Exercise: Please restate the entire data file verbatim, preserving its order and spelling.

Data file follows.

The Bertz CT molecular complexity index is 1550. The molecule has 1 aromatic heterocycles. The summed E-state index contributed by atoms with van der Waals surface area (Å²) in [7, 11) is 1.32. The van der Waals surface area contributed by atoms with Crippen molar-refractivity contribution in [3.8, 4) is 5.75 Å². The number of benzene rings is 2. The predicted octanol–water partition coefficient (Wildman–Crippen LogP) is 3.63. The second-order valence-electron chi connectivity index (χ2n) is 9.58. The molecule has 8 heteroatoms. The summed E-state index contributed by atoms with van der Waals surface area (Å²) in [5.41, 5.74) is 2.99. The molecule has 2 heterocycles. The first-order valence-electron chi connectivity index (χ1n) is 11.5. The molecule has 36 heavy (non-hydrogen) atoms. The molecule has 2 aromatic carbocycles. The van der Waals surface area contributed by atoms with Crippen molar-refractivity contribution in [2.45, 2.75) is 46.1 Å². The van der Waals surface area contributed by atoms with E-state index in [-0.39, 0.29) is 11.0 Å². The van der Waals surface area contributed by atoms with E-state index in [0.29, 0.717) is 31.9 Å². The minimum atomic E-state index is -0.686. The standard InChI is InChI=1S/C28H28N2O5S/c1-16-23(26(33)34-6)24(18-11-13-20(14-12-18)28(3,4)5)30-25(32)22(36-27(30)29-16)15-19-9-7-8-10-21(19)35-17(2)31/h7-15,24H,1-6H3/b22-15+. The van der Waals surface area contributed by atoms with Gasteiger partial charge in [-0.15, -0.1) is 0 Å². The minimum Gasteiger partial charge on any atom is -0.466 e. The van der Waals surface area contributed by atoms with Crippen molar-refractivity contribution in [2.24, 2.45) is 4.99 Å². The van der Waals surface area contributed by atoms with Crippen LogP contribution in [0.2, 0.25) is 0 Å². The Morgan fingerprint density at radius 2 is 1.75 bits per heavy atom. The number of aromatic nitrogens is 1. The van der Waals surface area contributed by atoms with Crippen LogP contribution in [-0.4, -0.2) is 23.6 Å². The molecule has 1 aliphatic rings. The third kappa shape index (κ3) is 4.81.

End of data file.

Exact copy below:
The Bertz CT molecular complexity index is 1550. The molecule has 1 aromatic heterocycles. The summed E-state index contributed by atoms with van der Waals surface area (Å²) in [7, 11) is 1.32. The van der Waals surface area contributed by atoms with Crippen molar-refractivity contribution in [3.8, 4) is 5.75 Å². The number of benzene rings is 2. The predicted octanol–water partition coefficient (Wildman–Crippen LogP) is 3.63. The second-order valence-electron chi connectivity index (χ2n) is 9.58. The molecule has 8 heteroatoms. The summed E-state index contributed by atoms with van der Waals surface area (Å²) in [5.41, 5.74) is 2.99. The molecule has 2 heterocycles. The first-order valence-electron chi connectivity index (χ1n) is 11.5. The molecule has 36 heavy (non-hydrogen) atoms. The molecule has 2 aromatic carbocycles. The van der Waals surface area contributed by atoms with Crippen molar-refractivity contribution in [2.45, 2.75) is 46.1 Å². The van der Waals surface area contributed by atoms with E-state index in [-0.39, 0.29) is 11.0 Å². The van der Waals surface area contributed by atoms with E-state index in [0.29, 0.717) is 31.9 Å². The minimum atomic E-state index is -0.686. The standard InChI is InChI=1S/C28H28N2O5S/c1-16-23(26(33)34-6)24(18-11-13-20(14-12-18)28(3,4)5)30-25(32)22(36-27(30)29-16)15-19-9-7-8-10-21(19)35-17(2)31/h7-15,24H,1-6H3/b22-15+. The van der Waals surface area contributed by atoms with Gasteiger partial charge in [-0.15, -0.1) is 0 Å². The minimum Gasteiger partial charge on any atom is -0.466 e. The van der Waals surface area contributed by atoms with Crippen molar-refractivity contribution in [2.24, 2.45) is 4.99 Å². The van der Waals surface area contributed by atoms with Crippen LogP contribution in [0.2, 0.25) is 0 Å². The Morgan fingerprint density at radius 2 is 1.75 bits per heavy atom. The number of aromatic nitrogens is 1. The van der Waals surface area contributed by atoms with Crippen LogP contribution in [-0.4, -0.2) is 23.6 Å². The molecule has 1 aliphatic rings. The third kappa shape index (κ3) is 4.81.